Capitalize Black when referring to African Americans or, more broadly, in any racial, ethnic, or cultural sense; do not capitalize white. Do not use the terms “Black(s)” or “white(s)” as singular or stand-alone nouns referring to a person or people. In the plural form, “Black people,” “white people,” “Black scientists,” and “white scientists” are preferable when clearly relevant.

NREL's Black Employee Resource Group focuses on developing and supporting a vibrant community for NREL staff that identify as Black or of African descent.

Capitalize “Indigenous” in reference to original inhabitants of a place, aligning with long-standing capitalization of other racial and ethnic identifiers such as Latino, Asian American, and Native American. (Note that no hyphen is used in dual heritage terms such as “Asian American” and “Mexican American.”) Capitalize “Elder” when referring to a tribal or religious leader, but lowercase it when used to identify someone by age or when used generally.

The research team visited Indigenous communities throughout the Midwest to gather insights from local Elders.

The term “tribal” is lowercase when not part of an entity’s official name, and “tribe” is lowercase as a common noun, such as when generally referring to multiple distinct tribes. However, if the client or tribe feels strongly about capitalizing "tribe" or "tribal," we should honor their preference. Capitalize the words “tribe” and “nation” when part of a formal name.

the Kenaitze Indian Tribe
a citizen of the Navajo Nation
NREL researchers invited input from many tribal councils.

In Alaska, the Indigenous groups are collectively known as Alaska Natives. Both “American Indians” and “Native Americans” are acceptable terms when referring to two or more people of different tribal affiliations. “First Nation” is the preferred term for native tribes in Canada. “Indian” is used to describe the peoples and cultures of the South Asian nation of India and should not be used as shorthand for American Indians, unless that is how a particular group prefers to be referenced.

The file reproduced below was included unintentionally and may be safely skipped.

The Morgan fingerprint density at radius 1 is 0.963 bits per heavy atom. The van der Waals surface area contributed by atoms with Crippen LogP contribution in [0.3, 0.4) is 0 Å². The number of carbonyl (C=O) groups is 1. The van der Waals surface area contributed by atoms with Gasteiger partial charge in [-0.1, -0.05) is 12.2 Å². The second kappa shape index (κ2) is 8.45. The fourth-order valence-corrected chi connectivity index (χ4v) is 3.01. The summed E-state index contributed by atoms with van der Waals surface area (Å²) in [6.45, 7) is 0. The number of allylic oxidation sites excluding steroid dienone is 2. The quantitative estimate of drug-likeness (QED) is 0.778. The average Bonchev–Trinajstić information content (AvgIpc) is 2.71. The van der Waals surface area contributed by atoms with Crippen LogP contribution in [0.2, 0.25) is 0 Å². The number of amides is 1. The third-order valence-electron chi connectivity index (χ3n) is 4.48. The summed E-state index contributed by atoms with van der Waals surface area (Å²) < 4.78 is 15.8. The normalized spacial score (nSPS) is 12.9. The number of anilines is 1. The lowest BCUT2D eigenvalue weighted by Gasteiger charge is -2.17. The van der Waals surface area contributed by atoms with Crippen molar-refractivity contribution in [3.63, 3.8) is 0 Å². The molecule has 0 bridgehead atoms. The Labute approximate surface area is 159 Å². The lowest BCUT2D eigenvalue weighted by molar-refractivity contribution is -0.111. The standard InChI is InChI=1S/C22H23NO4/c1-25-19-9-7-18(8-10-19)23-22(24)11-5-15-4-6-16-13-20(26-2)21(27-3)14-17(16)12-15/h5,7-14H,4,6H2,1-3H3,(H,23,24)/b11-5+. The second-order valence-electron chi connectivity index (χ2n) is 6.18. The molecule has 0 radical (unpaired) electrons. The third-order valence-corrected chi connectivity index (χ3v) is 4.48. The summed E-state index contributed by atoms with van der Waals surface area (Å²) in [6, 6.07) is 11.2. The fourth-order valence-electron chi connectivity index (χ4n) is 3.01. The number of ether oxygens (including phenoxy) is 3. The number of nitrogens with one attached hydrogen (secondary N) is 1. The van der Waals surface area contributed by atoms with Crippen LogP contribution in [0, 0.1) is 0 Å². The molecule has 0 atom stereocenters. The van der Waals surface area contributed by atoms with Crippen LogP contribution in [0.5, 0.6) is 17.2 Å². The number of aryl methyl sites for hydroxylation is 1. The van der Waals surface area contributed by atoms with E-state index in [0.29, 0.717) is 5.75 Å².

CCHRC staff worked with Alaska Natives and First Nation tribes to design specialized heating equipment.

For additional details, refer to the AP Stylebook's race-related coverage.


restrictive phrases and clauses

Do not use commas around restrictive phrases and clauses. They are essential to the meaning of the sentence, in contrast to nonrestrictive phrases and clauses, which simply add information that is not essential.

This is the house that Jack built.

See also which and that.


spelling

If you can't find a word or phrase in this style guide, consult the following reference guides in this order: (1) The Associated Press Stylebook and (2) Merriam-Webster's Collegiate Dictionary, Eleventh Edition.

For spelling out numbers, see numbers.


that and which

See which and that.


time

Use lowercase a.m. and p.m. (with periods) to denote "ante meridiem" and "post meridiem" (before and after noon). Use a colon to separate hours from minutes except for the top of the hour.

  • 11 a.m. (not 11:00 a.m.)
  • 3:30 p.m.

unit modifiers

See hyphens, compound words, and unit modifiers.


which and that

Standard American English uses "which" for nonrestrictive or nondefining phrases and clauses and "that" for restrictive or defining phrases and clauses. The word "which" usually signals the approach of added, nonessential information. When a phrase or clause is not essential to the meaning of a sentence, use the relative pronoun "which" and enclose the phrase or clause in commas. See also nonrestrictive phrases and clauses and restrictive phrases and clauses.

This paper, which she has been working on for three weeks, discusses string theory.

When a phrase or clause is essential to the meaning of a sentence (that is, the sentence would not make much sense without it), use "that" and leave out the commas.

The paper that he completed recently will be presented in New York; the paper that he finished last summer will be presented in Philadelphia.